With open, glassy, swollen eyes that had but minutes left on them, N. was sitting there, trembling and bent forward as if someone had hit him or was holding him by the neck.  His lower lip, even his entire lower jaw with his gums now very exposed, drooped down uncontrollably, and his whole face had gone to pieces.  He was still breathing, if heavily, then as if liberated he fell back against the seat and closed his eyes.  The expression of some kind of huge strain passed over his face.  Then it was over.  I quickly leapt to his side and gripped his lifeless, cold hand, which gave me the chills.  There was no pulse.  So that was it, it was over.  He was, of course, an old man.  May our deaths not come any harder.  But now there was so much that had to be done!  And what was I to do in my haste?  I looked around for help, but his son had pulled the covers over his head and one could hear him sobbing his heart out.  The agent, as cold as a frog, sat unmoving in his seat two steps away from N., but clearly determined to do nothing at all and just let the time run down.  It was left to me, therefore, to do something, right away to do the hardest thing, namely to inform his wife in some bearable way – in a way that did not exist in this world – of the news.  And already I heard the bustling, shuffling steps from the neighboring room.           

She had brought – she was still in her street clothes as she had had no time to change – a oven-warmed nightshirt that she wanted her husband to wear.  "He's fallen asleep," she said, smiling and shaking her head, when she found us all very quiet.  And with the endless trust of the innocent she took up the same hand that I had just held with unwillingness and dread, kissed it with that playfulness unique to a married couple and – how could the three of us have looked on! – N. started.  He yawned loudly and let her put the shirt on him, tolerating with an annoyed and ironic expression the tender reprimands of his wife regarding his overexertion during that far too lengthy stroll they had just taken.  On the contrary, he told us, he had fallen asleep somewhat out of boredom.  Then, so as not to get cold on his way to the other room, he lay down temporarily next to his son in bed.  Next to the son's feet his wife rapidly brought over two cushions for him to rest his head.  After what had just happened I no longer found anything odd about all this.  Now he asked for the evening paper, and took it up without the slightest consideration for his guests.  But he didn't read it yet; he only cast his glance here and there on the page and said to us with an astoundingly sharp, business-like look some rather unpleasant things about our offers, while he with his free hand immediately began to make dismissive gestures.  His tongue-clicking indicated the bad taste in his mouth with which our business posturings had left him.  The agent could not abstain from making a few inappropriate remarks; in his vulgar sense of things he even believed that, after what happened here, some kind of compensation should be made, but in his way of doing things this of course was the least effective ploy of all.  I quickly bid farewell and was almost thankful to the agent.  Without his presence I would not have had the decisiveness to leave so soon.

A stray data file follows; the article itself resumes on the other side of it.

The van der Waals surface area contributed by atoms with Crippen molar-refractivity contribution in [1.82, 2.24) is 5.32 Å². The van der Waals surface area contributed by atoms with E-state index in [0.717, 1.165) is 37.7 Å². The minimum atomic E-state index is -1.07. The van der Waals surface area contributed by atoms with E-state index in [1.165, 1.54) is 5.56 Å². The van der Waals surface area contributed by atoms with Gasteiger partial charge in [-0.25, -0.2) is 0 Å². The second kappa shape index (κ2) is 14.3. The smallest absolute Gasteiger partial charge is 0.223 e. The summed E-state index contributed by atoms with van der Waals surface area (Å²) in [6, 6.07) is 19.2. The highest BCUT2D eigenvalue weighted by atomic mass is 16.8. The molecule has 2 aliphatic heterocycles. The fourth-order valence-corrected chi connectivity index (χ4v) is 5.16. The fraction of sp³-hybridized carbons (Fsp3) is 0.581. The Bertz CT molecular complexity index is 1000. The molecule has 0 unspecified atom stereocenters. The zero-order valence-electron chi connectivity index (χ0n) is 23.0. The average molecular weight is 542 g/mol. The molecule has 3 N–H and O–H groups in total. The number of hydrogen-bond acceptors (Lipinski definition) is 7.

In the vestibule I once again encountered Mrs. N.  One look at her meager shape and I said to myself that she reminded me a bit of my own mother.  And as she was standing there silently I said to her: "Whatever one may say, she was able to do miracles.  What we had destroyed here she was able to make good again.  I lost her when I was still a child."  On purpose I had spoken with exaggerated slowness and clearness since I suspected that the old woman was hard of hearing.  But she was completely deaf, since she asked in a non sequitur: "And what about my husband's appearance?"  I also noticed that she had exchanged a few words of parting with the agent.  I wanted to think that she otherwise would have been more trusting.

Then I went down the stairs.  The descent was harder than the ascent had been and even it wasn't easy.  Oh, how many failed business ventures there are and what a burden we must continue to bear!